Dr. Nancy Snyderman, the veteran TV-news medical correspondent who was caught violating the terms of a self-imposed quarantine after being potentially exposed to the Ebola virus last year, said she would step down from her job at NBC News.

“Covering the Ebola epidemic last fall in Liberia, and then becoming part of the story upon my return to the U.S., contributed to my decision that now is the time to return to academic medicine,” Snyderman said in a statement provided by NBC News.

Snyderman, NBC News’ chief medical correspondent, has been back on the air since December. She took a break from NBC News after she was spotted in New Jersey in October violating the terms of a self-imposed quarantine, a precaution she and other staffers took after an NBC News freelance cameraman contracting the disease while Snyderman and a team were covering its outbreak in Liberia.

Her departure comes as the result of a mutual decision between the journalist and NBC News executives, according to a person familiar with the matter. This person characterized the relationship between Snyderman and NBC News as having grown strained since her return to the network.

Snyderman indicated she would be moving to “a faculty position at a major U.S. medical school” and would work “to communicate medicine and science to our viewers and citizens, especially in times of crisis.”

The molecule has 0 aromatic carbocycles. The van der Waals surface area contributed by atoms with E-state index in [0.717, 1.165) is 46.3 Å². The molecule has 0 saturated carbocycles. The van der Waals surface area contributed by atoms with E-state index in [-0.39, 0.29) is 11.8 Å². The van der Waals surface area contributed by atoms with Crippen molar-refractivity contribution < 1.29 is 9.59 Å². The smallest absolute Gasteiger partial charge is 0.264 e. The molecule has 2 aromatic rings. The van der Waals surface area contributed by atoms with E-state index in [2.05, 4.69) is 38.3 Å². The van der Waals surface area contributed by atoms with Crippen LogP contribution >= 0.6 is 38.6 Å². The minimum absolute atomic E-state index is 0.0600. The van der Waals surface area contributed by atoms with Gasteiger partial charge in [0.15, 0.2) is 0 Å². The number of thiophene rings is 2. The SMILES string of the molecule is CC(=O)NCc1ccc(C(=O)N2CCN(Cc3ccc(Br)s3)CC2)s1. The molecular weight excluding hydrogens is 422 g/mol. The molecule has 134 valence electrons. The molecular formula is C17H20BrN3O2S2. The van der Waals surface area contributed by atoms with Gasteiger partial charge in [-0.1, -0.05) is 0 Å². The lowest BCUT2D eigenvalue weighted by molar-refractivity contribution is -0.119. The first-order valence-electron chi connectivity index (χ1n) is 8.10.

Snyderman, a trained pediatrician and a practicing surgeon, has had an impressive career as both a physician and a medical correspondent. For 15 years, she reported on health for ABC’s “Good Morning America.” Both her father and grandfather practiced medicine, according to a biography of Snyderman posted by the U.S. National Library of Medicine.  She received her M.D. in 1977, and grew interested in broadcasting while pursuing her residency.

Upon returning to “Today” after her break following the Ebola incident, Snyderman told Matt Lauer on “Today” that “good people can make mistakes,” adding, “I stepped outside the boundaries of what I promised to do and what the public expected of me, and for that I’m sorry.”

She leaves as NBC News is in the midst of transition. Andrew Lack, a former senior NBC News executive, has been hired to guide the unit forward after the recent disclosure that “NBC Nightly News” anchor Brian Williams falsified an account about a reporting excursion to Iraq in 2003. He is in the midst of  a six-month suspension.